The central galleries of the museum are organized into sections devoted to contributions from the Arab world. In these galleries are displayed some of the suitcases and trunks that people carried with them when they arrived in America and the special personal items they brought, including 1920s beaded shoes from Syria and a Palestinian thobe garment. Visitors can enter a recreational kitchen that displays items of cultural significance to Arab Americans. Inside a refrigerator are hummus, rose water, and products made by Arab American companies like Melody Farms dairy. Nearby are ceramic pottery and glass tea cups.
Visitors can also listen to Arabic musical instruments and celebrate the achievements of famous Arab Americans, such as “American Top 40” radio host Casey Kasem, reporter and White House correspondent Helen Thomas, lawyer. consumer safety and Green Party presidential candidate Ralph Nader, boxer Sadam Ali, poet Kahlil Gibran and many more.
“A collection like ours serves as an archive of the artistic practice of Arab artists who live and work in America, whether they are American citizens or members of the Arab diaspora,” said AANM director Diana Abouali, at PBS NewsHour. “The works in our collection should be viewed in the larger context of American art produced in the 20th and 21st centuries, and as engaging in various movements and approaches that have defined modern and contemporary American art. Some of these artists have been overlooked and have not been incorporated into the narrative of American art. “
One of AANM’s earliest commissions, and currently on display, is “Soft Powers,” the first solo exhibition by Yemeni-American visual artist Yasmine Nasser Diaz. It features a site-specific art installation that recreates the 1990s teenage bedroom of two fictional Yemeni American sisters in the Midwest. The exhibit reflects, in part, how the children of immigrants must code the shift between the collectivist ideals of their families’ culture and the individualistic ideals of American society.
While the museum is closed due to the pandemic, staff hosted an online music festival, in their pajamas, from Yasmine Nasser Diaz’s “Teenage Bedroom” installation. AANM video
American Arabs have always been part of the “great American mosaic”
The museum is also a popular destination for school trips and teacher training, from elementary to university level. Museum tours and outreach programs also help students at Dearborn Public Schools and other neighboring school districts to meet across cultures, have positive dialogue and get to know each other, said Hassane Jaafar, principal at retired and administrator of Dearborn Public Schools.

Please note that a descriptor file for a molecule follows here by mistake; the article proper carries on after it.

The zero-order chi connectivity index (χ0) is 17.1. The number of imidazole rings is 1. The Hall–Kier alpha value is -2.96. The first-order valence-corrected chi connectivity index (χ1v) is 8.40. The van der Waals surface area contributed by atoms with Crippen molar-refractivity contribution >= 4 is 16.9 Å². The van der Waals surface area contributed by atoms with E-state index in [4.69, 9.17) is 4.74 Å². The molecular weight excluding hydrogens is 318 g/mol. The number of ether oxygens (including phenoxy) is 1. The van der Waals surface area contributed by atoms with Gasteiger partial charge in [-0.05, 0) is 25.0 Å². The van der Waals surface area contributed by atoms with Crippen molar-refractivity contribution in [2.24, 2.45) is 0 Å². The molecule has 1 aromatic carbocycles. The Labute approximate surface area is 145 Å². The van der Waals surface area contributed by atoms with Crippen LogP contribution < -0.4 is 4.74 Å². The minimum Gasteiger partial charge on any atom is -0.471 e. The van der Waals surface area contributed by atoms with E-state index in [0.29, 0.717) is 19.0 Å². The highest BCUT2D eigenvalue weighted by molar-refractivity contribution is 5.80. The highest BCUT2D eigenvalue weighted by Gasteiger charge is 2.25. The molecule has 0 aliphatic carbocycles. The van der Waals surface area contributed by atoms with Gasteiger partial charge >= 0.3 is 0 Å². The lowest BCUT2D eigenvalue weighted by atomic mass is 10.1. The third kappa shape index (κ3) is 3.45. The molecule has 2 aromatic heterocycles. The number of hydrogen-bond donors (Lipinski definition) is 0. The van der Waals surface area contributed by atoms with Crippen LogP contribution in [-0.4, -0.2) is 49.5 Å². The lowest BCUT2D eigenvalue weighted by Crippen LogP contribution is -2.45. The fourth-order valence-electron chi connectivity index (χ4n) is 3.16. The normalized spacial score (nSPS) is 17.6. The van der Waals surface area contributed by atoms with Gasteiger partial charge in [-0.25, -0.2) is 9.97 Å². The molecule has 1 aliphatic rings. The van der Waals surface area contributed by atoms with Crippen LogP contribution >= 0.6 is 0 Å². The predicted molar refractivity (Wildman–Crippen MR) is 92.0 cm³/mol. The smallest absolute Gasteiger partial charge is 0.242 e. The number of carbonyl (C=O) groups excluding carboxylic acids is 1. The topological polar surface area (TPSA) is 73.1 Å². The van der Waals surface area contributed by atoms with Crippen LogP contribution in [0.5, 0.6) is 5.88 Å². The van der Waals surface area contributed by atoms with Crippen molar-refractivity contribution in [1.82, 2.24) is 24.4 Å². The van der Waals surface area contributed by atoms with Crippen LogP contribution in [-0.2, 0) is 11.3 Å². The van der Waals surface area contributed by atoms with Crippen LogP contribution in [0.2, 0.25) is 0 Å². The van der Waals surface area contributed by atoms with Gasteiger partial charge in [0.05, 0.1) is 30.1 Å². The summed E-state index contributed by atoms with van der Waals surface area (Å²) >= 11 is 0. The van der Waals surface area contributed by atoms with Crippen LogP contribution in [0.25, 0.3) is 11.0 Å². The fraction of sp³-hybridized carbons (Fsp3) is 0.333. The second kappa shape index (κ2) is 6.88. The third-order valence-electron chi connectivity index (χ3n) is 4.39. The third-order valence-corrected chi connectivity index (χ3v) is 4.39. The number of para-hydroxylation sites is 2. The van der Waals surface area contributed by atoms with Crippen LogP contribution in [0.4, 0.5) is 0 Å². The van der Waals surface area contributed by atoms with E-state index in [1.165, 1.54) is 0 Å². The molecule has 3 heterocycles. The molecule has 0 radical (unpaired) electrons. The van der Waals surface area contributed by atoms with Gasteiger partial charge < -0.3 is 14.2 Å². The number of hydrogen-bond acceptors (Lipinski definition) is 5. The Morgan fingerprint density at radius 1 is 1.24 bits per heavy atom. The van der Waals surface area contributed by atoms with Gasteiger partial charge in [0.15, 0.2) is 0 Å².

But space is a particularly important resource for young Arab Americans to learn more about their heritage and develop a sense of pride at a time when Arab Americans are often stereotyped and intimidated.
“It is vital that our younger generation grow up knowing that they are an integral part of this great American mosaic and that they are proud of the fact that their ancestors were instrumental in shaping our modern society,” Jaafar said. It means recognizing the achievements of Arab Americans in medicine, education, automobile manufacturing, the military, law enforcement, journalism, philanthropy and commerce, has t -he adds.
The museum also offers professional photography classes for middle and high school students, a program available to youth in the metro Detroit area since 2000. During the COVID-19 pandemic, classes were conducted online. Photography classes became an outlet for art therapy, as refugee and immigrant teens began to document their lives at home. The museums made the photos of the teens available online and created an outward facing exhibit that showed some of the images in the museum’s large front windows facing Michigan Avenue for the whole community to see.
For Maha Abu Baker, a 16-year-old Yemeni American in Dearborn, photography is a way to capture moments in life that people don’t pay attention to, as well as “communicating a story without words.”
“I use photography as a means of relaxation in stressful times,” she wrote in her artist statement for the photo exhibition.
In one photo, a single drop of water covers and refracts the word “family” inside a dictionary. In another, a child looks at himself in a mirror. Both hands on her cheeks. The title of the photo is simply: “inner beauty”.